Ordered meatloaf for lunch today. Meatloaf with potatoes and gravy, vegetables, and a roll: that’s what the menu said. The server brought two GIANT slices of meatloaf with gravy, perfectly cooked broccoli and cauliflower, and two nice dinner rolls. (No potatoes. Allergy.)
The restaurant, Taste of Scandinavia with locations in two St. Paul suburbs, was founded in 1990 by Soile Anderson, using recipes from her native Finland. She no longer owns the place, but the current owners maintain her quality. And, they make her frosted kringle, untested during this trip.
While I tucked into the excellent meatloaf (with enough leftover for another meal,)” my lunch partner, Vicky, enjoyed her pot roast quesadilla on a whole-wheat flour tortilla. Both the meatloaf and the pot roast were thoroughly modern takes on classic Midwestern food.
Our talk over lunch was of corporate business, consumer affairs, blogs, and marketing. That is, it was until our conversation shifted to the classic cafe lunch both she and I remember from our small-town childhoods, hers in Northern Minnesota, mine in South Dakota.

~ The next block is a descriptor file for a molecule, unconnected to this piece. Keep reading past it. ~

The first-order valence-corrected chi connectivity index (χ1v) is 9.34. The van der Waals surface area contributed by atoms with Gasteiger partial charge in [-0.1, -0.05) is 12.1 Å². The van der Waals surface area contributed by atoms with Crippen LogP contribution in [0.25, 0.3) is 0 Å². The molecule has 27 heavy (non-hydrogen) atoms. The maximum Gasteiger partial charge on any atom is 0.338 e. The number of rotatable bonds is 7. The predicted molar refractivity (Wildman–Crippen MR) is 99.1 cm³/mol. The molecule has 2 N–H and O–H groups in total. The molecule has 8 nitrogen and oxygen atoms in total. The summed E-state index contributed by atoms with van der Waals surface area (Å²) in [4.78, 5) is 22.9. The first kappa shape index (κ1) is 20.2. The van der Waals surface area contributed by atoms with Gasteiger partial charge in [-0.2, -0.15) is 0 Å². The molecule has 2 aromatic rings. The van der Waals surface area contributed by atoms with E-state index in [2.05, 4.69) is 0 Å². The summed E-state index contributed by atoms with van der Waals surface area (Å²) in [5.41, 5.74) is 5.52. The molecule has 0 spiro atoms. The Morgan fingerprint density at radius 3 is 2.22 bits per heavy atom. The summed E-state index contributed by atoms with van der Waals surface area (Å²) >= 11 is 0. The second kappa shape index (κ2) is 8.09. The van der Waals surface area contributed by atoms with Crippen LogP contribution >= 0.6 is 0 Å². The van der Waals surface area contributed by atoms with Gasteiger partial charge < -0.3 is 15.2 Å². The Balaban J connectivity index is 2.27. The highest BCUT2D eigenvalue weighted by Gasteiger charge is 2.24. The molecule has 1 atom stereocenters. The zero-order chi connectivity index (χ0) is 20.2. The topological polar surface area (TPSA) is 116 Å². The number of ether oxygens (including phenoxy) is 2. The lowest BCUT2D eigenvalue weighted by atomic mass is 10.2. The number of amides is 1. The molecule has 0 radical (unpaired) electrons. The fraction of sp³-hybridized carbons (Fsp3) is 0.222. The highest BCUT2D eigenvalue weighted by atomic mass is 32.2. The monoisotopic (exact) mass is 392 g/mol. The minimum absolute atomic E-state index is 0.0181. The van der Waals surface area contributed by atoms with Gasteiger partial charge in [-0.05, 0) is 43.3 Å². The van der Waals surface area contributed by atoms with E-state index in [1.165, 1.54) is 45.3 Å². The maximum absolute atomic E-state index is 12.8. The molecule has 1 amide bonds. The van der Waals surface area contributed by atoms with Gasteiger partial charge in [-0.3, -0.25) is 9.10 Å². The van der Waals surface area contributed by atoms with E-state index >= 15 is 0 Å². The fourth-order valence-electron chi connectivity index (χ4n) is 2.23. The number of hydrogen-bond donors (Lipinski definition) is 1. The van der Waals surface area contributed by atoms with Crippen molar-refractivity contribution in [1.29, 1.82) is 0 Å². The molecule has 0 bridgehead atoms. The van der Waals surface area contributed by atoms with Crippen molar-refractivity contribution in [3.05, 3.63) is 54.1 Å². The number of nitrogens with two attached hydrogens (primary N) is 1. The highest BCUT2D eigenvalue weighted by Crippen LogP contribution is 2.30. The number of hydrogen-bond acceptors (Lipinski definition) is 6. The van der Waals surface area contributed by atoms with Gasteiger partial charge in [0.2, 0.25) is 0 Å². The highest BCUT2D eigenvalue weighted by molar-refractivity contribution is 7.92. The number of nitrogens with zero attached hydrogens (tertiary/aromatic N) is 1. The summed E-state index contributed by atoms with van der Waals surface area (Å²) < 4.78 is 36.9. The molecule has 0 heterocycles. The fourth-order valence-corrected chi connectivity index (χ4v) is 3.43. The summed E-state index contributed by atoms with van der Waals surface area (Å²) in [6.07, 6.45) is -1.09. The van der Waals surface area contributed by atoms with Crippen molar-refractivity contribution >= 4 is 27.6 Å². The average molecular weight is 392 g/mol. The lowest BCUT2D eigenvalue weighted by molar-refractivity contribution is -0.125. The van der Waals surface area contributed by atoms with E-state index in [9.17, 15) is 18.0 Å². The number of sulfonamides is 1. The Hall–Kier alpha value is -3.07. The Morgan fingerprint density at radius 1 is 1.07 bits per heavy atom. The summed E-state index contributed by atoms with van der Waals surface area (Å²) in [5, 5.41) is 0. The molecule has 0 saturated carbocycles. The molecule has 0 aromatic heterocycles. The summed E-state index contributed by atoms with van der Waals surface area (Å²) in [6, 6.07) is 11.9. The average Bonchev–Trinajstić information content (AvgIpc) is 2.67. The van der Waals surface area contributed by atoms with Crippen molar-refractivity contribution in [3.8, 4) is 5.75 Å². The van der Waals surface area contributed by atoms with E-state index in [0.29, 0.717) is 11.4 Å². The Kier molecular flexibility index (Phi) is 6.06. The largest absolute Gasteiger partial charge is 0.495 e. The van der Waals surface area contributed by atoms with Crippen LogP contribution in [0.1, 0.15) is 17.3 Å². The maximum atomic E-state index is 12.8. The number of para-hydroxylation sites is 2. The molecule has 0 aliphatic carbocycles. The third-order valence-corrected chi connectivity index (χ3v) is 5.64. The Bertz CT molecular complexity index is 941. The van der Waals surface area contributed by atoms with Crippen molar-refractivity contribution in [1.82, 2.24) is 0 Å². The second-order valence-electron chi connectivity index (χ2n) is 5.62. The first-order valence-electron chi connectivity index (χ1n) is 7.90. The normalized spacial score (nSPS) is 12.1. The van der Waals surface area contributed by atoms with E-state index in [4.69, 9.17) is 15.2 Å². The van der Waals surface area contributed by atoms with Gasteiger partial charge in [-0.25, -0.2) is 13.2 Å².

Every cafe and small restaurant across Minnesota, South Dakota, and probably every adjacent state, had a ‘dinner’ special. Dinner was what we called the noon meal, except for the meal at school which was lunch. The classic cafe ‘dinner’ special was either a hot sandwich (beef pot roast, pork, or meatloaf served with mashed potatoes and gravy over a slice of white bread) or a hot dinner, which was the same items sans bread slice, but with a dinner roll on the side. The menu moved out of the cafe for farmer appreciation dinners or any community dinner that wasn’t a potluck.
I box up my extra slice of meatloaf. While I wrapped my roll in a napkin, Vicky, slyly, remembered when at meal’s end of many community events, some women would tuck a napkin-wrapped roll in their purses, along with packets of sugar, salt, and pepper.
Busted. Me. I trust those purse-packers of yore felt as I did today: the roll was simply too good to not enjoy for another meal.